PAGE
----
• Advocacy by either gender does not have to amount to fighting the opposite sex
I do not consider myself a feminist. I believe in the ideology of feminism and support it wholly; however, I do not believe in tying myself down with the label. While the struggle of feminism started with those who sought equality between the sexes, I believe that over time, the struggle has changed. My day-to-day struggles as a woman are not the same as my 60-year-old professor who was the first female editor of a magazine.
I also believe that some feminists have exaggerated the ideals of feminism by actively seeking to tear down their male counterparts. The whole ideology of feminism should be about the promotion of female agendas and not the devaluation of the male species. As such, I have come to believe that we are caught up in the label far too much than we do in the actual struggle.
My sentiments are the same about masculinity.
Unlike feminism, masculism or masculinism promotes patriarchy and opposes equality of women to men. Its whole ideology revolves around upholding the values of male superiority and dominance in societies. I must say, while I do not agree with certain values of masculism, I often try to avoid sharing my opinions on a struggle or movement that I am not a part of. I believe in the age-old saying that, it is the wearer of the shoe who knows where it pinches.
However, when the topic opens up to scrutiny, we cannot help but share our observations.
One of the biggest Kenyan proponents of masculinity is Eric, a man popularly on Twitter known by his alias Amerix. According to his Twitter bio, Amerix states that his areas of specialisation are reproductive health and men’s health and wellness. Although his tweets are often provocative and questionable, Amerix has managed to draw himself a big following of young men ‘in need of direction’.
I have come across Amerix’s tweets by default on the social media site. While I wholly disagree with Amerix’s principles of masculinity, I realise that behind such a man is a story that made him the way he is.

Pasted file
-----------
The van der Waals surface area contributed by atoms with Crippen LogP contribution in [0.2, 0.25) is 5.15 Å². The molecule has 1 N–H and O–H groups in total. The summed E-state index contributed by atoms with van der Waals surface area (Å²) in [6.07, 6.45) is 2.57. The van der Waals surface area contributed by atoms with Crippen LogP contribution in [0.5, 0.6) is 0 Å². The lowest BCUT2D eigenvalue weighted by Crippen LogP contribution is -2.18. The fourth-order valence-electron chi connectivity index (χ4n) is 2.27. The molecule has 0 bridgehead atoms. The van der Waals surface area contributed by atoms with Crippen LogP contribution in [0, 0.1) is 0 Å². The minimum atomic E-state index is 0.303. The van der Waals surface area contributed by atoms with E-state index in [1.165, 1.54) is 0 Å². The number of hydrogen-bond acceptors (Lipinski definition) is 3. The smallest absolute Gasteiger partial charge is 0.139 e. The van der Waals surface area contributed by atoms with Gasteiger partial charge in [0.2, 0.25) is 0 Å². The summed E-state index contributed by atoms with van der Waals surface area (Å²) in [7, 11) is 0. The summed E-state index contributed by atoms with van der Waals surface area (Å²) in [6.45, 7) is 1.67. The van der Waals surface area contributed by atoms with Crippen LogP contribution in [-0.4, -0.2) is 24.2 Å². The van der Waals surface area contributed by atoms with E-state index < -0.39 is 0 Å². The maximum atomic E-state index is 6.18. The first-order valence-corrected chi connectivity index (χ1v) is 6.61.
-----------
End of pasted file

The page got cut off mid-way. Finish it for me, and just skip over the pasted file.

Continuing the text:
A couple of weeks back, Amerix was trending on Twitter after tweeting some divisive sentiments. In essence, the tweets reflected what he always preaches. In any case, this particular #MasculinitySaturday as he calls them, Amerix called out his fellow men to have secret bank accounts from their wives. He also stated that those in committed relationships should sleep with one eye open.
While his opinions ruffled some feathers, none was peeved more than deported Kenyan public figure Miguna Miguna. Miguna took to Twitter for the rest of the day to expose Amerix’s ideologies as hateful and misleading advice towards young men. Others, medical doctors especially, warned that Amerix is not a licensed medical practitioner and those who followed his advice on health and nutrition should do so at their own peril.
Those of us following the debate noticed that Amerix was suspiciously silent as his name trended that weekend. He proceeded to block Miguna Miguna and continued the propagation of his agendas as though nothing happened.
Here is the thing: we have all had bad experiences with dating and relationships. However, we cannot let these bad examples be the foundation of dogmas that are used to propagate hate or misadvise young, impressionable minds. There is no point of being in a committed relationship if you are planning on being deceitful to your partner out of fear of being hurt.
I believe there is so much we need to fight for in our causes, but creating enemies out of the opposite sex is not one of them.